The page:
Young Avengers Grow into Maturity


“Come & play the tunes of glory—raise your voice in celebration of the days we have wasted in the café in the station & learn the meaning of existence in fortnightly installments. Come share this golden age with me in my single room apartment & if it all amounts to nothing—it doesn’t matter, these are still our glory days.” –Jarvis Cocker, “Glory Days”

With #13 last week Young Avengers came closer to its ending, giving readers a rollickin’ climax to a year’s worth of narrative. We still have two issues of the series to go, a two-part after-party which promises to tie up a few loose ends and, hopefully, leave us with a satisfying sense of closure. When this series debuted in January, I was familiar with few of its characters, mainly viewing it as a continuation of Kieron Gillen’s brilliant Kid Loki run on Journey into Mystery. I quickly fell for all the members of this team of misfits, and will miss them when the series wraps up next month. For its 13-month running time, it has been one of the best comics on the racks.

In the backmatter to the first issue, Gillen offers his take on the characters, explaining that for him the key difference between his series and the previous Young Avengers is a matter of age. The first was about being 16, while his is about being 18. Only two years, but, in his eyes, a “difference telling and profound.” Gillen’s title is not about the Young Avengers’ relationship with the adult heroes they have looked up to in the past (or in the case of Wiccan/Billy is their literal parent), but how they find strength and inspiration from each other. They are no longer dreaming of joining adult life, but taking their first steps into that brave new world of maturity. It is a moment flush with excitement, the thrill of believing they can achieve anything, if only they put their mind to it.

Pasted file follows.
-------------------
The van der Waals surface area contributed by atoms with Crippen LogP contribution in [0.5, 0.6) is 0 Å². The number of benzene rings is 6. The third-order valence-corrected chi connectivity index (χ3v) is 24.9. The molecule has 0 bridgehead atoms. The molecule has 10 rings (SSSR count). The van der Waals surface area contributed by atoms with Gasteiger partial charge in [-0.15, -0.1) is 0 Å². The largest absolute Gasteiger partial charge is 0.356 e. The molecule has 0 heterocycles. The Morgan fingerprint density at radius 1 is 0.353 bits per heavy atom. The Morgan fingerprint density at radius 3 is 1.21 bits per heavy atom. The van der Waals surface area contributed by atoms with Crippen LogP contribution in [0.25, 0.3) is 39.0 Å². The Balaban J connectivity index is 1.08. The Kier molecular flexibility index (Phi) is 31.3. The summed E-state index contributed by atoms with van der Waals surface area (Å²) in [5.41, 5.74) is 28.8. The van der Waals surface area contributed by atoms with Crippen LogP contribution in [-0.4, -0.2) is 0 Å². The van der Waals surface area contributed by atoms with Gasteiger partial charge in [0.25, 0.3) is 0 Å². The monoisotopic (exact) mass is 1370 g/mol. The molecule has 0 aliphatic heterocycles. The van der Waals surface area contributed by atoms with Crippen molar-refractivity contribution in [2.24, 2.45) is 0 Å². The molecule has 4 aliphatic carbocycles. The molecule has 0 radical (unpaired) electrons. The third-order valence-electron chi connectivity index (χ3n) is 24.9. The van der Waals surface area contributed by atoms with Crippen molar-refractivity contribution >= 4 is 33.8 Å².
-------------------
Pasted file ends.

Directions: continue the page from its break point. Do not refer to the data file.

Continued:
Only it’s never that simple. Part of becoming an adult is not merely being able to chase our dreams, but also accepting that the world is not, and never will be, perfect. We can make it better, but it involves sacrifice. What is it they say about the non-existence of free lunches? Come to think of it, Kid Loki spent a lot of time in diners consuming food and shakes that he had zero intention of paying for . . .

When Matt Fraction first brought Loki back from the dead a young boy, I rolled my eyes. Just like most of Fraction’s run on Thor, it made precious little sense. Still, I picked up the first issue of Journey into Mystery featuring Kid Loki, and instantly changed my mind about him. In Gillen’s hands he became one of the most fascinating, manipulative, charming characters in comics, exactly what we would expect from a young god of mischief. At the same time, though, Gillen added a new layer with the idea that this incarnation of Loki was trying to escape his past and carve out a new identity for himself as a nobler individual. Nobody may believe him; at times he doubts his own intentions, fearing he is predestined by nature to play the deceiver. The results are both funny and moving. (If you haven’t read this run yet, I cannot recommend it enough).